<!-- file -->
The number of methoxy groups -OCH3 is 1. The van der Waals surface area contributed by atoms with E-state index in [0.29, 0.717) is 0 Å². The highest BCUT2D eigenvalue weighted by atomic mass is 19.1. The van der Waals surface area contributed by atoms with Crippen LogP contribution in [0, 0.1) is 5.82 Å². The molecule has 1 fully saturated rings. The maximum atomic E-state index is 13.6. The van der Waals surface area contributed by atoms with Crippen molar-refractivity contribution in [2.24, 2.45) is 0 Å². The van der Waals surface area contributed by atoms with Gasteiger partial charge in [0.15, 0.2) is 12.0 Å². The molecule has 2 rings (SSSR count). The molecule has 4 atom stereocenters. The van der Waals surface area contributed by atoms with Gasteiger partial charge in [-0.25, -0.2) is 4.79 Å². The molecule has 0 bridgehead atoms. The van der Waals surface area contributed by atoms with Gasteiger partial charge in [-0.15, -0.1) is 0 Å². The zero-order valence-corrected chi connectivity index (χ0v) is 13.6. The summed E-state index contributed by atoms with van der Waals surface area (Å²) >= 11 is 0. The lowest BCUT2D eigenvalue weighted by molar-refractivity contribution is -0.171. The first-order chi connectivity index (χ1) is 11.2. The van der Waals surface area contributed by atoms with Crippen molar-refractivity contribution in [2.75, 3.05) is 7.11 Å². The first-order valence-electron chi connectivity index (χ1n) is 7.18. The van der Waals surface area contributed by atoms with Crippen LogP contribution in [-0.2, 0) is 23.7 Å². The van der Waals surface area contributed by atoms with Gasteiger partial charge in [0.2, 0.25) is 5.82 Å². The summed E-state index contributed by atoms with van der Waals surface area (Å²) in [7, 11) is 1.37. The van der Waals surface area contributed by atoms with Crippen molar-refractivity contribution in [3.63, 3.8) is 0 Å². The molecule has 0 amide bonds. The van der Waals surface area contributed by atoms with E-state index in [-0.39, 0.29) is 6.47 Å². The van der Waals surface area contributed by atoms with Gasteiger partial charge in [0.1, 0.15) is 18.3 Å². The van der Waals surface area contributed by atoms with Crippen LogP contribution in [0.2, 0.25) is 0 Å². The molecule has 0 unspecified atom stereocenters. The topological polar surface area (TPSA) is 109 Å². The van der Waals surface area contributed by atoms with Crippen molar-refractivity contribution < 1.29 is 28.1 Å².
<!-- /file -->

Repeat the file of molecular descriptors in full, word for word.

The number of methoxy groups -OCH3 is 1. The van der Waals surface area contributed by atoms with E-state index in [0.29, 0.717) is 0 Å². The highest BCUT2D eigenvalue weighted by atomic mass is 19.1. The van der Waals surface area contributed by atoms with Crippen LogP contribution in [0, 0.1) is 5.82 Å². The molecule has 1 fully saturated rings. The maximum atomic E-state index is 13.6. The van der Waals surface area contributed by atoms with Crippen molar-refractivity contribution in [2.24, 2.45) is 0 Å². The van der Waals surface area contributed by atoms with Gasteiger partial charge in [0.15, 0.2) is 12.0 Å². The molecule has 2 rings (SSSR count). The molecule has 4 atom stereocenters. The van der Waals surface area contributed by atoms with Gasteiger partial charge in [-0.25, -0.2) is 4.79 Å². The molecule has 0 bridgehead atoms. The van der Waals surface area contributed by atoms with Gasteiger partial charge in [-0.15, -0.1) is 0 Å². The zero-order valence-corrected chi connectivity index (χ0v) is 13.6. The summed E-state index contributed by atoms with van der Waals surface area (Å²) >= 11 is 0. The lowest BCUT2D eigenvalue weighted by molar-refractivity contribution is -0.171. The first-order chi connectivity index (χ1) is 11.2. The van der Waals surface area contributed by atoms with Crippen molar-refractivity contribution in [2.75, 3.05) is 7.11 Å². The first-order valence-electron chi connectivity index (χ1n) is 7.18. The van der Waals surface area contributed by atoms with Crippen LogP contribution in [-0.2, 0) is 23.7 Å². The van der Waals surface area contributed by atoms with Gasteiger partial charge in [0.2, 0.25) is 5.82 Å². The summed E-state index contributed by atoms with van der Waals surface area (Å²) in [7, 11) is 1.37. The van der Waals surface area contributed by atoms with Crippen molar-refractivity contribution in [3.63, 3.8) is 0 Å². The molecule has 0 amide bonds. The van der Waals surface area contributed by atoms with E-state index in [-0.39, 0.29) is 6.47 Å². The van der Waals surface area contributed by atoms with Gasteiger partial charge in [0.1, 0.15) is 18.3 Å². The van der Waals surface area contributed by atoms with Crippen LogP contribution in [0.2, 0.25) is 0 Å². The molecule has 0 unspecified atom stereocenters. The topological polar surface area (TPSA) is 109 Å². The van der Waals surface area contributed by atoms with Crippen molar-refractivity contribution < 1.29 is 28.1 Å².